Colour is the third of our five factors, which, together with the quality of the cut and the clarity, determine the value of a diamond. The best colour for a diamond is no colour at all and, to the untrained eye, most diamonds look colourless.

As with clarity, the colour of a diamond is judged using two main scales – CIBJO is the European system and GIA the American. The more universal GIA scale lists the top colour as “D” with the other colours denoted by descending letters of the alphabet.

The judgement of diamond colours, though subjective, is based on comparison with a “Master Set” of stones. Each master set is graded and matched to one of the internationally agreed standard and as each of the grades has a range it is important to know where the stones in each set sits on that scale.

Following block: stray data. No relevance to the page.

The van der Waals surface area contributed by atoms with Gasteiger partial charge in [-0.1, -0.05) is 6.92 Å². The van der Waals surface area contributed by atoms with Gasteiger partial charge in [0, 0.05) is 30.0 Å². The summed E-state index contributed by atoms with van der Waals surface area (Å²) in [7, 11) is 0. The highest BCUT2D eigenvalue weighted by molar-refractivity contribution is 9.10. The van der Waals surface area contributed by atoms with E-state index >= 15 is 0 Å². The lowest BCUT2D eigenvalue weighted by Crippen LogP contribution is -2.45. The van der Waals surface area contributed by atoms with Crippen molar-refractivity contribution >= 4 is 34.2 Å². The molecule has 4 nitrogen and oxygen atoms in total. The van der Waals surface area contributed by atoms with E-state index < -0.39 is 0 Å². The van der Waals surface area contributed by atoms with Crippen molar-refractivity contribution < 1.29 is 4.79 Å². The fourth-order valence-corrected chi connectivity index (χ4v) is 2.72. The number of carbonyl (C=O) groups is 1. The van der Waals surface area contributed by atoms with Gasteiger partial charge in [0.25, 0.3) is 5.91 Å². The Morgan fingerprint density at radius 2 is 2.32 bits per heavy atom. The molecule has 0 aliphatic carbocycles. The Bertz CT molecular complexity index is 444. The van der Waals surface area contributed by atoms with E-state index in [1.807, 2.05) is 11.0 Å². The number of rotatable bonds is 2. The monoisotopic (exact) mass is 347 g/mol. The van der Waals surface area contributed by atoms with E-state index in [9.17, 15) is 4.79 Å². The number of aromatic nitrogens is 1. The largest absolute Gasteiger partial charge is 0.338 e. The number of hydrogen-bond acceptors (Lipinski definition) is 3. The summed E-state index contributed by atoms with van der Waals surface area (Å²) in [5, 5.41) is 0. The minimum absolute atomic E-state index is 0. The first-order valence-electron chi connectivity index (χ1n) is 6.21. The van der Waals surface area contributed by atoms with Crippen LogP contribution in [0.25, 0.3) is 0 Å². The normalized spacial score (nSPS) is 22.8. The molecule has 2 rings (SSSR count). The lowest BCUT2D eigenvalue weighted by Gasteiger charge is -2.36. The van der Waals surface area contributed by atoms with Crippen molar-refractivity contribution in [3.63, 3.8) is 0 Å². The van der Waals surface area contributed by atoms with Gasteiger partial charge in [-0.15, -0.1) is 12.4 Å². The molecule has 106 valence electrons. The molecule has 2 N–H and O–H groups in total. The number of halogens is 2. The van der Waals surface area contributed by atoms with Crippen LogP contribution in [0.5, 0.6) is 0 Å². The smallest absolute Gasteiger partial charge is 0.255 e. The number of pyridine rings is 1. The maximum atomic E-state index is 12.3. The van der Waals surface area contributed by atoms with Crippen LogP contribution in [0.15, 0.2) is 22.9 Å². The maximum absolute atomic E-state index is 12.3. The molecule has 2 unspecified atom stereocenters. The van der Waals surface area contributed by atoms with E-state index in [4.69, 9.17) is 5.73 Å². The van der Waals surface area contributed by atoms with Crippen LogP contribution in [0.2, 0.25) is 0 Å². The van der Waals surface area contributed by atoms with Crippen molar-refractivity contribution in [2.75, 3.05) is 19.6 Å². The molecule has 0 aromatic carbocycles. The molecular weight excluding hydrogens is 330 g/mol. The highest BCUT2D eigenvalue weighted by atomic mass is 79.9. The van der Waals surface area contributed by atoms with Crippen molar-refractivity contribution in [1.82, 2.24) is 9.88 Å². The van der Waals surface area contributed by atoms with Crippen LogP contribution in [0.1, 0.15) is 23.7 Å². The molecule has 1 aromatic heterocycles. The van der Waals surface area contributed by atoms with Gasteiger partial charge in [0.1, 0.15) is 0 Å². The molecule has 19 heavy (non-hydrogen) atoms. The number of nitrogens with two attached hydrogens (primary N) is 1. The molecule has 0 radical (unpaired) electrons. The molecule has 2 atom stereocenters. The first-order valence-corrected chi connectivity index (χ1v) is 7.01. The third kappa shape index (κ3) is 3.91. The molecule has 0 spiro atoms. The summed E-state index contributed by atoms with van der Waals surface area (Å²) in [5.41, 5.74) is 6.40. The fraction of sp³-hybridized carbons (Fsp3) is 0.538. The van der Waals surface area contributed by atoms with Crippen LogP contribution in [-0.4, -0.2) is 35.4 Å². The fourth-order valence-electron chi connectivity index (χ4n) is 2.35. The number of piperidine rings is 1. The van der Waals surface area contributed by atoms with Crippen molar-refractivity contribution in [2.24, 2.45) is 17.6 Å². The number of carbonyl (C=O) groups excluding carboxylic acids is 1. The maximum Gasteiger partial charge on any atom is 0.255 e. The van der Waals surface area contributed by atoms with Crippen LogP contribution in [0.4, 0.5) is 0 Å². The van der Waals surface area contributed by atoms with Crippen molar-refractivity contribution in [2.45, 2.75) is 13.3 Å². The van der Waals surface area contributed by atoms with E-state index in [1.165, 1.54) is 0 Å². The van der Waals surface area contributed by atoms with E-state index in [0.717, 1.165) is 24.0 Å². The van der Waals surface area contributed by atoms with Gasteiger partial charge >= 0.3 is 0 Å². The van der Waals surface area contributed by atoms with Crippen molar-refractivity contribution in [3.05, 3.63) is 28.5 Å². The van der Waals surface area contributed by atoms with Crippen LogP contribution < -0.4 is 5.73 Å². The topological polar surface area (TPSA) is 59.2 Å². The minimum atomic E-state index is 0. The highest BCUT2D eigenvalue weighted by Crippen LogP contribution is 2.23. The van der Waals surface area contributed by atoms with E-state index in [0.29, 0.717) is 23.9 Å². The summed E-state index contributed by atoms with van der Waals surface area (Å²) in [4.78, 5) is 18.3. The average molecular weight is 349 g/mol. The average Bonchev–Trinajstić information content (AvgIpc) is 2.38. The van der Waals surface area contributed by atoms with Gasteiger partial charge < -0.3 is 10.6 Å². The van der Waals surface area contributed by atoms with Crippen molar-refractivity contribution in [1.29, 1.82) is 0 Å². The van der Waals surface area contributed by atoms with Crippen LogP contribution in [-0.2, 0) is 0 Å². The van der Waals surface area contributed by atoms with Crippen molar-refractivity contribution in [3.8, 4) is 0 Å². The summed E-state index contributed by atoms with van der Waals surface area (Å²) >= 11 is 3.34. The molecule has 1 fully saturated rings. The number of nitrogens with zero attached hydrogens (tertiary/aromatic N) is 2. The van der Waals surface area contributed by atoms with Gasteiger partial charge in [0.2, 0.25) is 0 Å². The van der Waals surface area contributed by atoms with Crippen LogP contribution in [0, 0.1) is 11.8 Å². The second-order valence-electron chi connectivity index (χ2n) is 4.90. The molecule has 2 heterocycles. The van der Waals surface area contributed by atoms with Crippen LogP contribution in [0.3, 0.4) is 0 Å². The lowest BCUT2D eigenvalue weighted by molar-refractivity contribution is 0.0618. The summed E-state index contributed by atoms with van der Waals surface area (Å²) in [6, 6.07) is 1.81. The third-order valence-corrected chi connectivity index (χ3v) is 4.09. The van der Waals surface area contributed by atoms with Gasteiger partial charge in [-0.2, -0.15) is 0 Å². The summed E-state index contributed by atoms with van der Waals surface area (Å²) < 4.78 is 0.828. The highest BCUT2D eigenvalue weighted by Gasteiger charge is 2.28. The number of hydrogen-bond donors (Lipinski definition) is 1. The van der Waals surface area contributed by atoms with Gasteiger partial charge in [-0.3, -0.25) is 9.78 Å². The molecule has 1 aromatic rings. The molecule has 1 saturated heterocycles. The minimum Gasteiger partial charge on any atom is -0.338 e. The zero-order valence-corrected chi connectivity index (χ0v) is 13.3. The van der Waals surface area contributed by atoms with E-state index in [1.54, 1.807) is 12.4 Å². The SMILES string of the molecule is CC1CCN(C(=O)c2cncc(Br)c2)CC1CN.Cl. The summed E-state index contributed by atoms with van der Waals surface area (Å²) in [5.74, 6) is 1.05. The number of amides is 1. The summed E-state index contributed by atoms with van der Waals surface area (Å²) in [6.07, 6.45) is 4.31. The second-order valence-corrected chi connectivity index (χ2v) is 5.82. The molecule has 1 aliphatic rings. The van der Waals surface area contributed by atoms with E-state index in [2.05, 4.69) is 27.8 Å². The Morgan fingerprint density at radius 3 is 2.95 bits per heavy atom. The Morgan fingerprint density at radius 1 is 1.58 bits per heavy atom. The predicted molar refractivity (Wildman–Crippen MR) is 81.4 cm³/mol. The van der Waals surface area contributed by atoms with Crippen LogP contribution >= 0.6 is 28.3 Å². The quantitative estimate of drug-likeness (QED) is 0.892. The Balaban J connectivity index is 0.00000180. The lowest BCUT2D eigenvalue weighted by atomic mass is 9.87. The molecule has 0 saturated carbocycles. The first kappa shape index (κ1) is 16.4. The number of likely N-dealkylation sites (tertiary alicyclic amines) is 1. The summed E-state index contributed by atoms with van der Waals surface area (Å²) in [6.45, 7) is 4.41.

Whilst the majority of diamonds are colourless, natural diamonds can be found in almost any colour, with pinks, yellows and black being quite widely used in jewellery making. Some colours, such as a natural deep red, are very rare and can command huge prices.

The discovery of diamonds in Australia in the 1970’s brought to the market a number of strong colours, particularly bright yellow and a deep brown, which is called “Champagne”.